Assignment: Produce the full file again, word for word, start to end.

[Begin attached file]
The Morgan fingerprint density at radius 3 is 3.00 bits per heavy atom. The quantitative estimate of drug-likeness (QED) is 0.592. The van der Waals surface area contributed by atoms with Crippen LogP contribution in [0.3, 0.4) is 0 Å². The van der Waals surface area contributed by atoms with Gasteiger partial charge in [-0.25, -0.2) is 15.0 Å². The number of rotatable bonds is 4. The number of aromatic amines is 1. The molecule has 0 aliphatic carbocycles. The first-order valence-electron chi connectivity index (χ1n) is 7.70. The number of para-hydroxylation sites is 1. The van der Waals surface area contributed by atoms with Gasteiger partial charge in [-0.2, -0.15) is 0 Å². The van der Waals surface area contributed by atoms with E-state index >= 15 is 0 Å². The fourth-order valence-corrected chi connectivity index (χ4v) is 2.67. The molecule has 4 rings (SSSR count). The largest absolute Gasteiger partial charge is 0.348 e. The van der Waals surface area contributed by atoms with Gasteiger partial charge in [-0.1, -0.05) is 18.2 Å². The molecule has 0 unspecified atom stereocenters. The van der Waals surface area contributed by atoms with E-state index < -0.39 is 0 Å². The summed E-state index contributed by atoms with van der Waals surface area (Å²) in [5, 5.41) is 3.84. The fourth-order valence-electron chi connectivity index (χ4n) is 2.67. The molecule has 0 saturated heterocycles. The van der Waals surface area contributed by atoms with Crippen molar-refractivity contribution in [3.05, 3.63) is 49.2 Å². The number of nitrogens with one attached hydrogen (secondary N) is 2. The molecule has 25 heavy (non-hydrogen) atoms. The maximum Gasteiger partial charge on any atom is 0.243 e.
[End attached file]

The Morgan fingerprint density at radius 3 is 3.00 bits per heavy atom. The quantitative estimate of drug-likeness (QED) is 0.592. The van der Waals surface area contributed by atoms with Crippen LogP contribution in [0.3, 0.4) is 0 Å². The van der Waals surface area contributed by atoms with Gasteiger partial charge in [-0.25, -0.2) is 15.0 Å². The number of rotatable bonds is 4. The number of aromatic amines is 1. The molecule has 0 aliphatic carbocycles. The first-order valence-electron chi connectivity index (χ1n) is 7.70. The number of para-hydroxylation sites is 1. The van der Waals surface area contributed by atoms with Gasteiger partial charge in [-0.2, -0.15) is 0 Å². The van der Waals surface area contributed by atoms with E-state index >= 15 is 0 Å². The fourth-order valence-corrected chi connectivity index (χ4v) is 2.67. The molecule has 4 rings (SSSR count). The largest absolute Gasteiger partial charge is 0.348 e. The van der Waals surface area contributed by atoms with Gasteiger partial charge in [-0.1, -0.05) is 18.2 Å². The molecule has 0 unspecified atom stereocenters. The van der Waals surface area contributed by atoms with E-state index < -0.39 is 0 Å². The summed E-state index contributed by atoms with van der Waals surface area (Å²) in [5, 5.41) is 3.84. The fourth-order valence-electron chi connectivity index (χ4n) is 2.67. The molecule has 0 saturated heterocycles. The van der Waals surface area contributed by atoms with Crippen molar-refractivity contribution in [3.05, 3.63) is 49.2 Å². The number of nitrogens with one attached hydrogen (secondary N) is 2. The molecule has 25 heavy (non-hydrogen) atoms. The maximum Gasteiger partial charge on any atom is 0.243 e.